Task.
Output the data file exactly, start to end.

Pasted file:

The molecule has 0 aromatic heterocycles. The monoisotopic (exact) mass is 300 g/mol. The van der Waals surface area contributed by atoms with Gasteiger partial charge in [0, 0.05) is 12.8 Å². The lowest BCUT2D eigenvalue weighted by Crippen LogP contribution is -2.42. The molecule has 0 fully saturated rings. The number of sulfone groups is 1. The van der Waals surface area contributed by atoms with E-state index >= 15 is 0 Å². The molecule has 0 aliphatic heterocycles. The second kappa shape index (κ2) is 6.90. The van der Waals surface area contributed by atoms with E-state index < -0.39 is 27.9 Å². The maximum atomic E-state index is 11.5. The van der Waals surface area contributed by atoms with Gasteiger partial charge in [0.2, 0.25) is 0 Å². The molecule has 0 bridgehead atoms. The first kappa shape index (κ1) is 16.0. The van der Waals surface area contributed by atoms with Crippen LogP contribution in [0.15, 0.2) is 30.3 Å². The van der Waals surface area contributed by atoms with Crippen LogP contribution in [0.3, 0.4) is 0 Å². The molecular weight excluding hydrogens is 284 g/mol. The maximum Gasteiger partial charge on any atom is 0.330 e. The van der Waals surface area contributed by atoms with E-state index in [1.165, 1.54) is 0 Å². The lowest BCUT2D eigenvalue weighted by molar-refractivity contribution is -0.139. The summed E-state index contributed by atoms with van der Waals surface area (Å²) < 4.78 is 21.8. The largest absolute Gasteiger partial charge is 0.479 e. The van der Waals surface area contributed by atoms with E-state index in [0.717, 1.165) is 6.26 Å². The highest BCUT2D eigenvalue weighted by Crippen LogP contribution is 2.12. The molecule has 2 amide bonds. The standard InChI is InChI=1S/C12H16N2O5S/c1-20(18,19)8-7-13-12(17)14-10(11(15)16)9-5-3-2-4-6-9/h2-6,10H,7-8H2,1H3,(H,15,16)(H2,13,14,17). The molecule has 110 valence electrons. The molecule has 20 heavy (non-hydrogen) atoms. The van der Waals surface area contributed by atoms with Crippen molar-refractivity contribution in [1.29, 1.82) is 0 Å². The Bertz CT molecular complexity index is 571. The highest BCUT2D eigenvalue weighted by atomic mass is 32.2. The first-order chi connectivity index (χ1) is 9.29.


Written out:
The molecule has 0 aromatic heterocycles. The monoisotopic (exact) mass is 300 g/mol. The van der Waals surface area contributed by atoms with Gasteiger partial charge in [0, 0.05) is 12.8 Å². The lowest BCUT2D eigenvalue weighted by Crippen LogP contribution is -2.42. The molecule has 0 fully saturated rings. The number of sulfone groups is 1. The van der Waals surface area contributed by atoms with E-state index >= 15 is 0 Å². The molecule has 0 aliphatic heterocycles. The second kappa shape index (κ2) is 6.90. The van der Waals surface area contributed by atoms with E-state index < -0.39 is 27.9 Å². The maximum atomic E-state index is 11.5. The van der Waals surface area contributed by atoms with Gasteiger partial charge in [0.2, 0.25) is 0 Å². The molecule has 0 bridgehead atoms. The first kappa shape index (κ1) is 16.0. The van der Waals surface area contributed by atoms with Crippen LogP contribution in [0.15, 0.2) is 30.3 Å². The van der Waals surface area contributed by atoms with Crippen LogP contribution in [0.3, 0.4) is 0 Å². The molecular weight excluding hydrogens is 284 g/mol. The maximum Gasteiger partial charge on any atom is 0.330 e. The van der Waals surface area contributed by atoms with E-state index in [1.165, 1.54) is 0 Å². The lowest BCUT2D eigenvalue weighted by molar-refractivity contribution is -0.139. The summed E-state index contributed by atoms with van der Waals surface area (Å²) < 4.78 is 21.8. The largest absolute Gasteiger partial charge is 0.479 e. The van der Waals surface area contributed by atoms with E-state index in [0.717, 1.165) is 6.26 Å². The highest BCUT2D eigenvalue weighted by Crippen LogP contribution is 2.12. The molecule has 2 amide bonds. The standard InChI is InChI=1S/C12H16N2O5S/c1-20(18,19)8-7-13-12(17)14-10(11(15)16)9-5-3-2-4-6-9/h2-6,10H,7-8H2,1H3,(H,15,16)(H2,13,14,17). The molecule has 110 valence electrons. The molecule has 20 heavy (non-hydrogen) atoms. The van der Waals surface area contributed by atoms with Crippen molar-refractivity contribution in [1.29, 1.82) is 0 Å². The Bertz CT molecular complexity index is 571. The highest BCUT2D eigenvalue weighted by atomic mass is 32.2. The first-order chi connectivity index (χ1) is 9.29.